Alexander Paul Kubelka Skulptur Bildhauer Skulptur Marmor Regie

„My sculptures are made of light and shadow, captured in a moment of eternal stony being."



Bianco Carrara Marble

h=120 cm

Heartbeat I


Carrara Marble

30 x 25 x 25 cm

Light at Home


Marquina Marble

150 x 100 x 94 cm



„I understand the sculptures as a stony compass. They are creations of truth and silence. The sculpture of light is a symbol and proof that thoughts themselves are the building material of the future."


The French humanist Paul Virilio invented the term "L'Inertie polaire" for our time. Against this horizon, the artist Alexander Paul Kubelka encounters the here and now. Developed as an exclusive and at the same time touchable part of their environment, the sculptures form the connection of the very real with what lies beneath the surface of our time. In the presence of unique stones, it becomes a tangible and sensual experience that the fast course of things can be calmed down.


"Transformed Light" was created during the pandemic. The project is symbolic of the fact that art makes the unthinkable imaginable and the impossible possible. Kubelka mentally "transfers" light, which can be glaringly bright but also heavy and dark, into a solid state. His works embody a new point of reference for their viewer. From this point, it becomes perceptible, space and time are relative.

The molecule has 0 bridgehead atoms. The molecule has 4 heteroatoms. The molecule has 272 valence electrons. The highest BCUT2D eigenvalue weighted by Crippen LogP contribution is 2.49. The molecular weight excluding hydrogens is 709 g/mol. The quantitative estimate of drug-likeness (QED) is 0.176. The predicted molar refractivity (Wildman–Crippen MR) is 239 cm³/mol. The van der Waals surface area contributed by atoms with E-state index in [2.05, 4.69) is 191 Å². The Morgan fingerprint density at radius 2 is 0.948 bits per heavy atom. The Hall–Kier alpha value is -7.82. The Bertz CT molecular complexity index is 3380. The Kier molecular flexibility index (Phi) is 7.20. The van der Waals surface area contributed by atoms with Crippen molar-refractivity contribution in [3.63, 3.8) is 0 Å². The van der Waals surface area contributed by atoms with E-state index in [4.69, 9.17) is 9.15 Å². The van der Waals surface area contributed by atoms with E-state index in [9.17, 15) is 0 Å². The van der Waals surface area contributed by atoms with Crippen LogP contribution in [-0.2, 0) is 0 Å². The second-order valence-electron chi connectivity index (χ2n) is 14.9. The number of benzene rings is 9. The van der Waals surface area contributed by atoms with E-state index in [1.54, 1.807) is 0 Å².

TISSUE WITH A BROKEN PIECE OF WOOD - Vienna City Center, Competition Finalist 

Denkmal für Männer und Frauen die Opfer der Homosexuellenverfolgung in der NS-Zeit wurden

Material: Covelano Marble, Bronze   h 3,0 m / l 7,7 m / w 3,3 m

TISSUE WITH A BROKEN PIECE OF WOOD is a composition of two contrasting bodies that confront each other in terms of color, form and material as metaphors that have become sculptural and reflect two worlds of thought that diverge in terms of content and ideas.


A light-reflecting cloth made of white Covelano marble, which reflects the free spirit of the persecuted, their inner resistance against arbitrary exercise of power, restrictive laws and heteronormative social constraints, and a piece of wood, broken into two parts, which is carefully kept in the white cloth in order to reassemble it into a living whole, form the metaphorical center of the monument.


Rearing up overcoming physical and mental limits, the marble seemingly changes its state of aggregation. Its petrified structures yield to the ideal of freedom in the sense of the Mauthausen oath. The stone, dissolving its rigid structures, behaves malleably and softly.


Opposite lies a jet-black, sharp-edged broken branch. It stands for the inconceivable destructive reality, brutality and contempt on which the Nazi regime built its tyranny. The unimaginable horror to which the men and women were subjected is tantamount to the annihilation of life and love itself, which is depicted in the enormous fractures of the two charred fragments. They testify to the powerful suppression and destruction of all free and constructive spirits and stand for fear and death.